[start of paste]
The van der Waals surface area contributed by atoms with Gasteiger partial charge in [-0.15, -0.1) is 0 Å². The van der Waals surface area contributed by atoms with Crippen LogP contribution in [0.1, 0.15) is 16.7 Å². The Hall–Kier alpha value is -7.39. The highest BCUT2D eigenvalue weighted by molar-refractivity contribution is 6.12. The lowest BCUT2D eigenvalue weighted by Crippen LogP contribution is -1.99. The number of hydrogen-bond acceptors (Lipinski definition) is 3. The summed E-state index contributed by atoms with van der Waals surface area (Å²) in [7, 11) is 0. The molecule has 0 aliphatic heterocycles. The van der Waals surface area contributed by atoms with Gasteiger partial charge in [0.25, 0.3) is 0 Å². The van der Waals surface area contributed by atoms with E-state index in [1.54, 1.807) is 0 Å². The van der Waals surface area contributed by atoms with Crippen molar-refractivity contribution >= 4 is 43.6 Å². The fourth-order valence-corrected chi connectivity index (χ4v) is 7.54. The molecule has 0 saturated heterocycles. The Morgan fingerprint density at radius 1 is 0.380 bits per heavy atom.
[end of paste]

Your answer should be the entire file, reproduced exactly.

The van der Waals surface area contributed by atoms with Gasteiger partial charge in [-0.15, -0.1) is 0 Å². The van der Waals surface area contributed by atoms with Crippen LogP contribution in [0.1, 0.15) is 16.7 Å². The Hall–Kier alpha value is -7.39. The highest BCUT2D eigenvalue weighted by molar-refractivity contribution is 6.12. The lowest BCUT2D eigenvalue weighted by Crippen LogP contribution is -1.99. The number of hydrogen-bond acceptors (Lipinski definition) is 3. The summed E-state index contributed by atoms with van der Waals surface area (Å²) in [7, 11) is 0. The molecule has 0 aliphatic heterocycles. The van der Waals surface area contributed by atoms with Gasteiger partial charge in [0.25, 0.3) is 0 Å². The van der Waals surface area contributed by atoms with E-state index in [1.54, 1.807) is 0 Å². The van der Waals surface area contributed by atoms with Crippen molar-refractivity contribution >= 4 is 43.6 Å². The fourth-order valence-corrected chi connectivity index (χ4v) is 7.54. The molecule has 0 saturated heterocycles. The Morgan fingerprint density at radius 1 is 0.380 bits per heavy atom.